When larger, faster volumes began coming out a few years ago, part of the value proposition forwarded at the time was that because of their speed and capacity they would not require defragmenting. This was due in equal parts to their capacity, speed and on-board caching.
Several years down the road, real-world experience has taught us otherwise. Quite the contrary, as many sites have discovered, defragmentation is needed more than ever. Why?
First, such a broad, sweeping generality should always be suspect. Years ago (for a seasonal example outside of computing) when microwave ovens first came on the market, there were claims that that a full-size turkey could be cooked in an hour and conventional ovens would never be needed again. If you’ve ever made the mistake of trying to microwave a turkey, you know how laughably wrong this particular bit of promotion was.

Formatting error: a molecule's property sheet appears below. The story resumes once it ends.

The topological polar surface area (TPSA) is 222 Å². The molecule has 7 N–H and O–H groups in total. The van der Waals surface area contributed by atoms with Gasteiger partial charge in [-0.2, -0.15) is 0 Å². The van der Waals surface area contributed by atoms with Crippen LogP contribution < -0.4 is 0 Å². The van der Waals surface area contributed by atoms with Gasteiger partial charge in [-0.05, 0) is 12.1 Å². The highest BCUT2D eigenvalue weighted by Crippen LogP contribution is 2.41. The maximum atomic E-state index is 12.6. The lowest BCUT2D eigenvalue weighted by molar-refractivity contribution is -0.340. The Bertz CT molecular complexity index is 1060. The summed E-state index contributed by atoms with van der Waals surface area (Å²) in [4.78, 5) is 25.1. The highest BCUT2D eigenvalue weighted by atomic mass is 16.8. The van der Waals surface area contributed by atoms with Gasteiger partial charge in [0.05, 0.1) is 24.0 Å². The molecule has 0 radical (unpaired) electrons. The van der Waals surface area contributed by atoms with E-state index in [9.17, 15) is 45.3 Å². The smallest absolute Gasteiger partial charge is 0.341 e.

Second, a lesson that should have been applied from physics, was not: an empty space is a vacuum. If there is space to fill up, it will become full. This has certainly proven true with large-capacity drives, especially with today’s much larger file sizes–video, sound and multi-media among them.
Third–and it’s hard to believe this was not taken into account–server disks will not only fill up quickly no matter the size, but access to them is constant. Those two factors, plus the vital necessity of fast access to support business, make defragmentation of such volumes a must.